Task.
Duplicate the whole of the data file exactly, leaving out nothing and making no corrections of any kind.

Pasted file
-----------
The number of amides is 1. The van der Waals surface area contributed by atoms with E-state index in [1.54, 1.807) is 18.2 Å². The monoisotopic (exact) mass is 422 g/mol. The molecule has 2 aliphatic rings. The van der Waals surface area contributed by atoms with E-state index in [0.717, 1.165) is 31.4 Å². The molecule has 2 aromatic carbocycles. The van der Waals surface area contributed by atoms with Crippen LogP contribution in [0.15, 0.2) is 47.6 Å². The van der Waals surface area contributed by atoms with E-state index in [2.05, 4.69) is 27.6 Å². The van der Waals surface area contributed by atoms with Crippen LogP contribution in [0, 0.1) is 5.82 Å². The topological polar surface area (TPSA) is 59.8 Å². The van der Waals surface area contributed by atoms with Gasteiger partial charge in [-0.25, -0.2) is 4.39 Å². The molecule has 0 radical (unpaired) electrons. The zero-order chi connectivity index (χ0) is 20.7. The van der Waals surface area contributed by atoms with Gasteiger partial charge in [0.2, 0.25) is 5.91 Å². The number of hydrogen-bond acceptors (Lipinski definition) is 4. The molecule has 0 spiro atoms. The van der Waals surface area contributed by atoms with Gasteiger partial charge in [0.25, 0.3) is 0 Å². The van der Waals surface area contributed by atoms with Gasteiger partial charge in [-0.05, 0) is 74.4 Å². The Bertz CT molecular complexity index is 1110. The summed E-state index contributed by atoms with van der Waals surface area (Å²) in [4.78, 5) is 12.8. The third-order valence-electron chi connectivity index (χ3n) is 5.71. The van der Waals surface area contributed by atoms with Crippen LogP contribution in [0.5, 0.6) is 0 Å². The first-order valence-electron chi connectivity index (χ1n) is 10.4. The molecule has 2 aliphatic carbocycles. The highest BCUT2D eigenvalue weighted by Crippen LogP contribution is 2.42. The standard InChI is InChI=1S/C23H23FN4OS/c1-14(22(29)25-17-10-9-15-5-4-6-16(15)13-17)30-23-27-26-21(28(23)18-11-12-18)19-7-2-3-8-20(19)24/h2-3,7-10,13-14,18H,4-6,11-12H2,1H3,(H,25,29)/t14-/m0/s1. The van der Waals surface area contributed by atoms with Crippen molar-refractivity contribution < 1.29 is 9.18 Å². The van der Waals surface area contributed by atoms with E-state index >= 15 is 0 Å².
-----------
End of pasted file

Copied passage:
The number of amides is 1. The van der Waals surface area contributed by atoms with E-state index in [1.54, 1.807) is 18.2 Å². The monoisotopic (exact) mass is 422 g/mol. The molecule has 2 aliphatic rings. The van der Waals surface area contributed by atoms with E-state index in [0.717, 1.165) is 31.4 Å². The molecule has 2 aromatic carbocycles. The van der Waals surface area contributed by atoms with Crippen LogP contribution in [0.15, 0.2) is 47.6 Å². The van der Waals surface area contributed by atoms with E-state index in [2.05, 4.69) is 27.6 Å². The van der Waals surface area contributed by atoms with Crippen LogP contribution in [0, 0.1) is 5.82 Å². The topological polar surface area (TPSA) is 59.8 Å². The van der Waals surface area contributed by atoms with Gasteiger partial charge in [-0.25, -0.2) is 4.39 Å². The molecule has 0 radical (unpaired) electrons. The zero-order chi connectivity index (χ0) is 20.7. The van der Waals surface area contributed by atoms with Gasteiger partial charge in [0.2, 0.25) is 5.91 Å². The number of hydrogen-bond acceptors (Lipinski definition) is 4. The molecule has 0 spiro atoms. The van der Waals surface area contributed by atoms with Gasteiger partial charge in [0.25, 0.3) is 0 Å². The van der Waals surface area contributed by atoms with Gasteiger partial charge in [-0.05, 0) is 74.4 Å². The Bertz CT molecular complexity index is 1110. The summed E-state index contributed by atoms with van der Waals surface area (Å²) in [4.78, 5) is 12.8. The third-order valence-electron chi connectivity index (χ3n) is 5.71. The van der Waals surface area contributed by atoms with Crippen LogP contribution in [0.5, 0.6) is 0 Å². The first-order valence-electron chi connectivity index (χ1n) is 10.4. The molecule has 2 aliphatic carbocycles. The highest BCUT2D eigenvalue weighted by Crippen LogP contribution is 2.42. The standard InChI is InChI=1S/C23H23FN4OS/c1-14(22(29)25-17-10-9-15-5-4-6-16(15)13-17)30-23-27-26-21(28(23)18-11-12-18)19-7-2-3-8-20(19)24/h2-3,7-10,13-14,18H,4-6,11-12H2,1H3,(H,25,29)/t14-/m0/s1. The van der Waals surface area contributed by atoms with Crippen molar-refractivity contribution < 1.29 is 9.18 Å². The van der Waals surface area contributed by atoms with E-state index >= 15 is 0 Å².